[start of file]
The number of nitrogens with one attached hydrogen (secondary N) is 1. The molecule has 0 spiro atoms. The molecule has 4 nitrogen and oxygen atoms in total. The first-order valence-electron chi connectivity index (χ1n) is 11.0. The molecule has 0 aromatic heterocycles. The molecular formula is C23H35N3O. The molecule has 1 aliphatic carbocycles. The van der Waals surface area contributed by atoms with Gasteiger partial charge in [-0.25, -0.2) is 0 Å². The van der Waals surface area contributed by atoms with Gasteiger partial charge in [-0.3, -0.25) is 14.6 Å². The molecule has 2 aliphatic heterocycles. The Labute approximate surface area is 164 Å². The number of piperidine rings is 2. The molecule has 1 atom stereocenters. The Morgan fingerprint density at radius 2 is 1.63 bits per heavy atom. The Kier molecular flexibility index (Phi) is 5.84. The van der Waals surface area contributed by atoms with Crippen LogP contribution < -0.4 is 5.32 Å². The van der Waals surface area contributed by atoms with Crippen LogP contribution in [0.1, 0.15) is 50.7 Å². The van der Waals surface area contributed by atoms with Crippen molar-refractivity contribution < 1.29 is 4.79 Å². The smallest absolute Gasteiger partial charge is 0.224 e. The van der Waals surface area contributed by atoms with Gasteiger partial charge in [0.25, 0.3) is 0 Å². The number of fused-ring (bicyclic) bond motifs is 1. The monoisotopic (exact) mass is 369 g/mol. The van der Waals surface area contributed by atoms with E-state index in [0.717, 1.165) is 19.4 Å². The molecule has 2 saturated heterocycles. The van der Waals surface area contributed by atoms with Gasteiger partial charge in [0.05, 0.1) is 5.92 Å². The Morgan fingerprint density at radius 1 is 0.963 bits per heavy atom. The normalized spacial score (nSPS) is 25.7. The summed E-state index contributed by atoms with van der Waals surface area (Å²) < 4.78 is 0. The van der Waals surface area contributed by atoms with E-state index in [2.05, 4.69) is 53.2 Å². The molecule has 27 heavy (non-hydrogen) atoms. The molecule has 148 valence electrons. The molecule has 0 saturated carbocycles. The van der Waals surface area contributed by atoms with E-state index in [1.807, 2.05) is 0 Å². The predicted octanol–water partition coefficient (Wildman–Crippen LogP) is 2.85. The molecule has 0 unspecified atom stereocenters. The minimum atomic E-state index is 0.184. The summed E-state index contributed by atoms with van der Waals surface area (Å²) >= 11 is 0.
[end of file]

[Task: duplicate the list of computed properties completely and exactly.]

The number of nitrogens with one attached hydrogen (secondary N) is 1. The molecule has 0 spiro atoms. The molecule has 4 nitrogen and oxygen atoms in total. The first-order valence-electron chi connectivity index (χ1n) is 11.0. The molecule has 0 aromatic heterocycles. The molecular formula is C23H35N3O. The molecule has 1 aliphatic carbocycles. The van der Waals surface area contributed by atoms with Gasteiger partial charge in [-0.25, -0.2) is 0 Å². The van der Waals surface area contributed by atoms with Gasteiger partial charge in [-0.3, -0.25) is 14.6 Å². The molecule has 2 aliphatic heterocycles. The Labute approximate surface area is 164 Å². The number of piperidine rings is 2. The molecule has 1 atom stereocenters. The Morgan fingerprint density at radius 2 is 1.63 bits per heavy atom. The Kier molecular flexibility index (Phi) is 5.84. The van der Waals surface area contributed by atoms with Crippen LogP contribution < -0.4 is 5.32 Å². The van der Waals surface area contributed by atoms with Crippen LogP contribution in [0.1, 0.15) is 50.7 Å². The van der Waals surface area contributed by atoms with Crippen molar-refractivity contribution < 1.29 is 4.79 Å². The smallest absolute Gasteiger partial charge is 0.224 e. The van der Waals surface area contributed by atoms with Gasteiger partial charge in [0.25, 0.3) is 0 Å². The number of fused-ring (bicyclic) bond motifs is 1. The monoisotopic (exact) mass is 369 g/mol. The van der Waals surface area contributed by atoms with E-state index in [0.717, 1.165) is 19.4 Å². The molecule has 2 saturated heterocycles. The van der Waals surface area contributed by atoms with Gasteiger partial charge in [0.05, 0.1) is 5.92 Å². The Morgan fingerprint density at radius 1 is 0.963 bits per heavy atom. The normalized spacial score (nSPS) is 25.7. The summed E-state index contributed by atoms with van der Waals surface area (Å²) < 4.78 is 0. The van der Waals surface area contributed by atoms with E-state index in [2.05, 4.69) is 53.2 Å². The molecule has 27 heavy (non-hydrogen) atoms. The molecule has 148 valence electrons. The molecule has 0 saturated carbocycles. The van der Waals surface area contributed by atoms with E-state index in [1.807, 2.05) is 0 Å². The predicted octanol–water partition coefficient (Wildman–Crippen LogP) is 2.85. The molecule has 0 unspecified atom stereocenters. The minimum atomic E-state index is 0.184. The summed E-state index contributed by atoms with van der Waals surface area (Å²) >= 11 is 0.